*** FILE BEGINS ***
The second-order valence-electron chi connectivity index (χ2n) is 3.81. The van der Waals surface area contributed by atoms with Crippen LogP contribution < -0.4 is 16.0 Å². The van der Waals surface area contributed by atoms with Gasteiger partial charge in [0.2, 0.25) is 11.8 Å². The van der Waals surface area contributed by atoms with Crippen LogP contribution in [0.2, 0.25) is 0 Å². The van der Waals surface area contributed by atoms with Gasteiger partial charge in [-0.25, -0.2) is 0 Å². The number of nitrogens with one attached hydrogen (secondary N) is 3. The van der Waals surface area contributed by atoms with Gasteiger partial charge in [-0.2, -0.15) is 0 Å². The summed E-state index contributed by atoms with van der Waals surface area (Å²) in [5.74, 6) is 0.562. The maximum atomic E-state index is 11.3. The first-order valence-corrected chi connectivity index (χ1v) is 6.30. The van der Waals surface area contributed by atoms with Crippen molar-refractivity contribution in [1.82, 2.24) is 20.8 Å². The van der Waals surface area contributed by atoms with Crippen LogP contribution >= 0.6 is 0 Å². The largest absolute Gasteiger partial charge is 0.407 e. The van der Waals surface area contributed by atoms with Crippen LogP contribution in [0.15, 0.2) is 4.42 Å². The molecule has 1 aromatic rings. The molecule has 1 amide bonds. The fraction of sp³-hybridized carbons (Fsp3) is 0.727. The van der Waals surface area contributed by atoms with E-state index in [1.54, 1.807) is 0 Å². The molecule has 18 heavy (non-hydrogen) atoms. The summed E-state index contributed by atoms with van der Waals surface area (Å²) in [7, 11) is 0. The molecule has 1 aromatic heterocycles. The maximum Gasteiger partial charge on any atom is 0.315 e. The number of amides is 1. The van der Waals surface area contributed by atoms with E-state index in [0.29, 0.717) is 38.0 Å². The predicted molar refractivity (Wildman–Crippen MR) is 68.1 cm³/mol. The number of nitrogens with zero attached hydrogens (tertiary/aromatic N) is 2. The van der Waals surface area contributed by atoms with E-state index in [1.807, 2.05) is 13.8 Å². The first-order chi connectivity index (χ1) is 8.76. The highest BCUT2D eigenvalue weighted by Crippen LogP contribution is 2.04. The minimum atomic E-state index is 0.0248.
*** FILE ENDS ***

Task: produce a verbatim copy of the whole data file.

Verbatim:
The second-order valence-electron chi connectivity index (χ2n) is 3.81. The van der Waals surface area contributed by atoms with Crippen LogP contribution < -0.4 is 16.0 Å². The van der Waals surface area contributed by atoms with Gasteiger partial charge in [0.2, 0.25) is 11.8 Å². The van der Waals surface area contributed by atoms with Crippen LogP contribution in [0.2, 0.25) is 0 Å². The van der Waals surface area contributed by atoms with Gasteiger partial charge in [-0.25, -0.2) is 0 Å². The number of nitrogens with one attached hydrogen (secondary N) is 3. The van der Waals surface area contributed by atoms with Gasteiger partial charge in [-0.2, -0.15) is 0 Å². The summed E-state index contributed by atoms with van der Waals surface area (Å²) in [5.74, 6) is 0.562. The maximum atomic E-state index is 11.3. The first-order valence-corrected chi connectivity index (χ1v) is 6.30. The van der Waals surface area contributed by atoms with Crippen molar-refractivity contribution in [1.82, 2.24) is 20.8 Å². The van der Waals surface area contributed by atoms with Crippen LogP contribution >= 0.6 is 0 Å². The largest absolute Gasteiger partial charge is 0.407 e. The van der Waals surface area contributed by atoms with Crippen LogP contribution in [0.15, 0.2) is 4.42 Å². The molecule has 1 aromatic rings. The molecule has 1 amide bonds. The fraction of sp³-hybridized carbons (Fsp3) is 0.727. The van der Waals surface area contributed by atoms with E-state index in [1.54, 1.807) is 0 Å². The molecule has 18 heavy (non-hydrogen) atoms. The summed E-state index contributed by atoms with van der Waals surface area (Å²) in [7, 11) is 0. The molecule has 1 aromatic heterocycles. The maximum Gasteiger partial charge on any atom is 0.315 e. The number of amides is 1. The van der Waals surface area contributed by atoms with E-state index in [0.29, 0.717) is 38.0 Å². The predicted molar refractivity (Wildman–Crippen MR) is 68.1 cm³/mol. The number of nitrogens with zero attached hydrogens (tertiary/aromatic N) is 2. The van der Waals surface area contributed by atoms with E-state index in [1.807, 2.05) is 13.8 Å². The first-order chi connectivity index (χ1) is 8.76. The highest BCUT2D eigenvalue weighted by Crippen LogP contribution is 2.04. The minimum atomic E-state index is 0.0248.